Solange moved her hands to the back of her head and looked at him. “It’s all a waste,” she said. “I’m not just talking about the last nine months. It took me years to build this place.” she said, scanning the room. “I researched. I read books. I followed prepper websites. They all tell you how to prepare for the end of the world, but what happens when nothing’s changed? It’s like waiting to get into heaven only to find out that it’s exactly the same as here.”
Elliot sat next to her. “You can’t think about stuff like that. You’ll drive yourself crazy thinking about how easy it is for the world to move on without you.” He looked around the room. In one corner, a shelving unit held hundreds of cans of food. He pointed at the corner, “How long were you planning on staying down here?”
She glanced at the corner. “I’ve probably got another three months of food over there. The water filtration system is still going strong. I don’t know. A year is a long time to stay in one place. If I had to do it all over again, I’d bring more movies and books. And a better pillow.”
Elliot shuffled through the magazines on the tabletop. He held up a copy of Playgirl. “So you’re telling me that you can’t survive on instant ramen and dirty magazines without getting bored?”
She gave a half smile and shrugged her shoulders. “Did you know that you can lose your sense of smell from a lack of vitamin D? It only took me four months living away from sunshine before I couldn’t taste any of this stuff, anyways.”
“Why don’t we grab that drink and get out of here?” Elliot said. “Let’s pretend that you’re here on vacation. What do you want to do? What do you want to see?” Where do you want to eat?”
Solange walked around the corner and Elliot followed. She opened a deep freeze. She shuffled around frozen blocks wrapped in white butcher’s paper. “You know what I’d love to do? I want to grill out. I want to sit outside and breathe the fresh air. I would pretty much kill for a good bratwurst.”
“I don’t have a grill, but I think the neighbors do.” Elliot said. “I’ve never seen anybody over there, so they’re probably not coming back.”
“You mean the Joneses? They were probably the first to leave the neighborhood.”
 Elliot leaned down and looked at the food. “Did you really eat this?”
“Not really. I didn’t like cooking in here, it got too smoky,” she said. She grabbed a package of brats and slammed the cover shut. “Let’s go get some fresh air.”
Elliot started to walk away, but realized that his hand was caught in the freezer.
“I’m so sorry,” Solange said, lifting the lid.
“It’s no big deal,” Elliot said. He looked down and saw that his finger had fallen off. “Oh shit.”
“Oh my God,” Solange said. She looked around the room while running in place. “What do we do? What do we do?” She grabbed the finger. “We should put it on ice.”
“It’s fine,” Elliot said nonchalantly. “It happens every once in a while. All you have to do is stitch it back on. Really, it’s not an issue.”
“What do you mean stitch it back on?”
“As soon as I touch another dismembered piece, I can move it. If you stitch or glue it on my body, eventually they mesh together.”
Elliot stood in front of the grill at his neighbor’s house. “You want to know something crazy?” he said. “Not only have I never eaten meat, I’ve never used a grill.”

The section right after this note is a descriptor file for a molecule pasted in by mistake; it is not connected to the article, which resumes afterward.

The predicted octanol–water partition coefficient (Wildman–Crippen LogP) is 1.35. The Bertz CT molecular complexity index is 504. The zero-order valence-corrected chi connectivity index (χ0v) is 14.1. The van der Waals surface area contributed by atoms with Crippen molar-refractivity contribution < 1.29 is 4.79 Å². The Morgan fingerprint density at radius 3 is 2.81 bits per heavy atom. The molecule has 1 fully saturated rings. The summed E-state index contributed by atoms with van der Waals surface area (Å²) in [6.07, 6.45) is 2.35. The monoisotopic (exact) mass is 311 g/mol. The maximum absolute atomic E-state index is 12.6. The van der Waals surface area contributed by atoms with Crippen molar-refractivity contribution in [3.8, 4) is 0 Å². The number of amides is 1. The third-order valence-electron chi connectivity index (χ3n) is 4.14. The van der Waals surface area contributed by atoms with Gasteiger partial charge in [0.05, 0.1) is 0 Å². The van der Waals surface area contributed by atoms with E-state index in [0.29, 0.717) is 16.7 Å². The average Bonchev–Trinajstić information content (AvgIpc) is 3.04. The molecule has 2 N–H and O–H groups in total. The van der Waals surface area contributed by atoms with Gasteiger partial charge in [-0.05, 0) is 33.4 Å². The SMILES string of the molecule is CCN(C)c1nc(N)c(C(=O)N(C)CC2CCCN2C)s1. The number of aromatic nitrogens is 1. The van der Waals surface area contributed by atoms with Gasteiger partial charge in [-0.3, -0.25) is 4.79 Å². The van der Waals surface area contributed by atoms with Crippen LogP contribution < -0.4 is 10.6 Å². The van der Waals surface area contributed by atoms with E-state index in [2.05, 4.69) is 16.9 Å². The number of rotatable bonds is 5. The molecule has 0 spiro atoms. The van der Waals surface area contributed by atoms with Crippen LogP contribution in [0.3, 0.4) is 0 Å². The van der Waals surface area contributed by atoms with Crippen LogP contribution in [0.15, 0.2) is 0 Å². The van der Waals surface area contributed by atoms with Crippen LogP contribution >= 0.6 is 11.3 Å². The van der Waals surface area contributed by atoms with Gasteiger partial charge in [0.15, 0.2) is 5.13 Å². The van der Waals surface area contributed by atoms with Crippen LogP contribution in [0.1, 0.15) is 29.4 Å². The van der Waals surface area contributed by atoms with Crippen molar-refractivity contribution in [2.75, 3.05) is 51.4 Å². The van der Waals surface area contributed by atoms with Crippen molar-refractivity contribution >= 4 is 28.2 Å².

“That’s crazy. You never even grilled veggies?”
“We never had a grill as a kid. I never thought that it was worth paying for something so big and expensive when I would never use it.”
“Don’t worry,” she said, bumping him out of the way with her hip. “When I was a kid, we had big neighborhood parties where we would have a couple grills going at once.” Solange added the brats to the grill, not realizing that she had also included Elliot’s finger. She closed the lid.
“I like them nice and black, so we’ll let them sit on there for a little bit.” She sat down on a lawn chair and opened the bottle of whiskey. “You sure you don’t want any of this?”
“Alcohol doesn’t do anything besides make me drippy,” Elliot said. “I was never really a drinker. I preferred to smoke, but that doesn’t work, either.”
“Serves you right,” Solange said. “For not planning ahead and building a sweet bunker.”
Elliot laughed. After a few minutes, he nodded over to the grill. Smoke was pouring out of its sides. He could hear hissing. “Is that normal?” he asked.
“Yeah. That sound’s juices escaping through the casing. Pretty much, it means they’re almost done.” Solange opened the cover and ducked away from the smoke that poured out. She squinted and grabbed the first thing from the grill. With smoke still in her face, she blew on the sausage and took a bite. For the first time in months, she actually tasted something, but the musky earthy taste was not from a bratwurst. She looked down and saw that it was Elliot’s finger. “So if you lose a body part, it’s as easy as sewing a new one on?”
“Pretty much. I’ve got a few borrowed parts here and there.”
“So the other zombies leave you alone?”
“They do now.”
Solange looked at the finger again. She held it close to her lips and blew on it.
“You mind if I stay with you tonight?” she said. “If you think about it, the house is technically both of ours.”
“That’s fine,” Elliot said. “But I have to warn you, I don’t have any furniture besides my bed.”
“That’s not a problem,” she said as she bit down into the finger.